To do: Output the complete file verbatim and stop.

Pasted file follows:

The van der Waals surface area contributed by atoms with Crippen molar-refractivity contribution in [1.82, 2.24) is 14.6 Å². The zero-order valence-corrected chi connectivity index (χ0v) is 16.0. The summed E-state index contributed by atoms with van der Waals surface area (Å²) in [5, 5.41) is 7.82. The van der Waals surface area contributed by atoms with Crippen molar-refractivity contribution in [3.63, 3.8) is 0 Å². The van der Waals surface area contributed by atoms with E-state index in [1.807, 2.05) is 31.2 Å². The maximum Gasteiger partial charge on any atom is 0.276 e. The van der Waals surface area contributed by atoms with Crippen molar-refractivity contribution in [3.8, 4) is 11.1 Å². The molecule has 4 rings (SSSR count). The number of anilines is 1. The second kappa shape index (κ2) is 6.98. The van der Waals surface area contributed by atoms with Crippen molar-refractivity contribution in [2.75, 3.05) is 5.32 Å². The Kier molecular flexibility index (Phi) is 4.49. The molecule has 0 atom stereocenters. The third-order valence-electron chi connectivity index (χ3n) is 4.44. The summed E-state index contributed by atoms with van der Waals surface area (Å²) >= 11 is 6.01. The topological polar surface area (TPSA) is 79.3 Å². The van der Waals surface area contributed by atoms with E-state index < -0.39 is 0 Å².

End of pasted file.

The van der Waals surface area contributed by atoms with Crippen molar-refractivity contribution in [1.82, 2.24) is 14.6 Å². The zero-order valence-corrected chi connectivity index (χ0v) is 16.0. The summed E-state index contributed by atoms with van der Waals surface area (Å²) in [5, 5.41) is 7.82. The van der Waals surface area contributed by atoms with Crippen molar-refractivity contribution in [3.63, 3.8) is 0 Å². The van der Waals surface area contributed by atoms with E-state index in [1.807, 2.05) is 31.2 Å². The maximum Gasteiger partial charge on any atom is 0.276 e. The van der Waals surface area contributed by atoms with Crippen molar-refractivity contribution in [3.8, 4) is 11.1 Å². The molecule has 4 rings (SSSR count). The number of anilines is 1. The second kappa shape index (κ2) is 6.98. The van der Waals surface area contributed by atoms with Crippen molar-refractivity contribution in [2.75, 3.05) is 5.32 Å². The Kier molecular flexibility index (Phi) is 4.49. The molecule has 0 atom stereocenters. The third-order valence-electron chi connectivity index (χ3n) is 4.44. The summed E-state index contributed by atoms with van der Waals surface area (Å²) >= 11 is 6.01. The topological polar surface area (TPSA) is 79.3 Å². The van der Waals surface area contributed by atoms with E-state index < -0.39 is 0 Å².